On April 12th wear pink to stop bullying

You might notice more people wearing pink on April 12 than usual. That’s because people around the world wear pink to mark the second Wednesday in April as The International Day against Bullying, Discrimination, Homophobia and Transphobia.

In communities across Canada and around the world, people are wearing pink to call for an end to bullying in all its forms, especially bullying targeting members of the LGBTTI community (lesbian, gay, bisexual, transgender, transsexual, or intersex persons).

Bullying is a serious problem in our workplaces, our schools and our communities. It’s an aggressive, persistent form of harassment that hurts people of all ages, stemming from a misuse of power to make someone else feel small and insignificant. The health fallout can be devastating, from depression and trauma to suicide in the worst cases. The ripple effects can extend to witnesses, friends, families, co-workers and even to entire organizations.

Still, people fight back. In January 2012, Christin Milloy filed a human rights complaint with the Canadian Human Rights Commission after numerous failed attempts to have her gender designation with the Social Insurance Number (SIN) program and the Social Insurance Register changed. On January 25, 2017, Milloy finally reached a landmark settlement with Employment and Social Development Canada (ESDC), the agency responsible for updating the Register.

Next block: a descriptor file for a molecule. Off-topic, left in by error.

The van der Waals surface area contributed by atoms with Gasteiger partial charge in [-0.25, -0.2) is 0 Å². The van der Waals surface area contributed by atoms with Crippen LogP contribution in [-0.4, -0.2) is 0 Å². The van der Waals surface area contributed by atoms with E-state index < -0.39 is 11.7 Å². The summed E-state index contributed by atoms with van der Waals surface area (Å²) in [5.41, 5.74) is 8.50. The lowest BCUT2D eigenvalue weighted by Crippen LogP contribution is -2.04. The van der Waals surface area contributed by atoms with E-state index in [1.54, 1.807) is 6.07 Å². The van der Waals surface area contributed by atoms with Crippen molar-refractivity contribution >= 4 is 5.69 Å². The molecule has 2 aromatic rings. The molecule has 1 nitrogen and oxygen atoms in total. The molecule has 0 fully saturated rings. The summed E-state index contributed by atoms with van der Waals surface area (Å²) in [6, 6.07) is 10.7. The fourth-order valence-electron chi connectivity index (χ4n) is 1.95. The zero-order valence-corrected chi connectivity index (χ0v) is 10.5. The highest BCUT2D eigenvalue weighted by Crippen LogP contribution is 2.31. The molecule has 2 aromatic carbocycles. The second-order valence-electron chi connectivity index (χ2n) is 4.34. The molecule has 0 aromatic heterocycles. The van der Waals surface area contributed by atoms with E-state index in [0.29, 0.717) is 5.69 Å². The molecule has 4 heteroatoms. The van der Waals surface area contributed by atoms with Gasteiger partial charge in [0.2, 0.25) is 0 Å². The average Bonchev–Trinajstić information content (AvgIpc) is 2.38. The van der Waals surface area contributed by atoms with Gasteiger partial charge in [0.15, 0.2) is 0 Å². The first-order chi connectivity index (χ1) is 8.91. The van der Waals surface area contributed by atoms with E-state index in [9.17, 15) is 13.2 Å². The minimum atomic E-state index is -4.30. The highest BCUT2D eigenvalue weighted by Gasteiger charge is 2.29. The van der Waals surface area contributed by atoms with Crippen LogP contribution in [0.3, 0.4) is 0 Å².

CUPE applauds Milloy and other transgender and gender variant individuals and activists who continue to challenge bullying and systemic and institutional gender discrimination.

After years of hard work by former NDP MP Bill Siksay and current NDP MP Randall Garrison, the federal Liberal government introduced Bill C-16 in May 2016. Bill C-16 will amend the Canadian Human Rights Act to ensure that gender identity and expression are included as prohibited grounds of discrimination. The Bill will also amend the Criminal Code to make it a hate crime to target people because of their gender identity or expression. Unfortunately, as of April 2017, the Bill remains stalled in the Senate. CUPE will continue to actively push for the successful passage of this Bill – and for full legal equality for all.

The labour movement has long been at the forefront of struggles for LGBTTI rights. At CUPE’S 2015 National Convention, our members adopted resolutions to negotiate gender identity and gender expression protections into collective agreements, and to promote education and awareness about the barriers faced by LGBTTI people as they age.

On April 12, take a stand against bullying. Wear pink and encourage others to wear pink.

CUPE Alberta Committee Application Form

Are you interested in joining a committee for CUPE Alberta?  Attached is the Committee form.The following Committees are with CUPE Alberta. If you have any questions please speak to Lee-Ann.


Merry Christmas and Happy New Year!

It is a pleasure to be your president and a position that I do not take lightly.  Your executive works hard for members and with our employer to improve the working conditions for all involved. We will continue to work with the Board through Labour Management Meetings and Board Liaison Meetings to ensure that our voices are heard.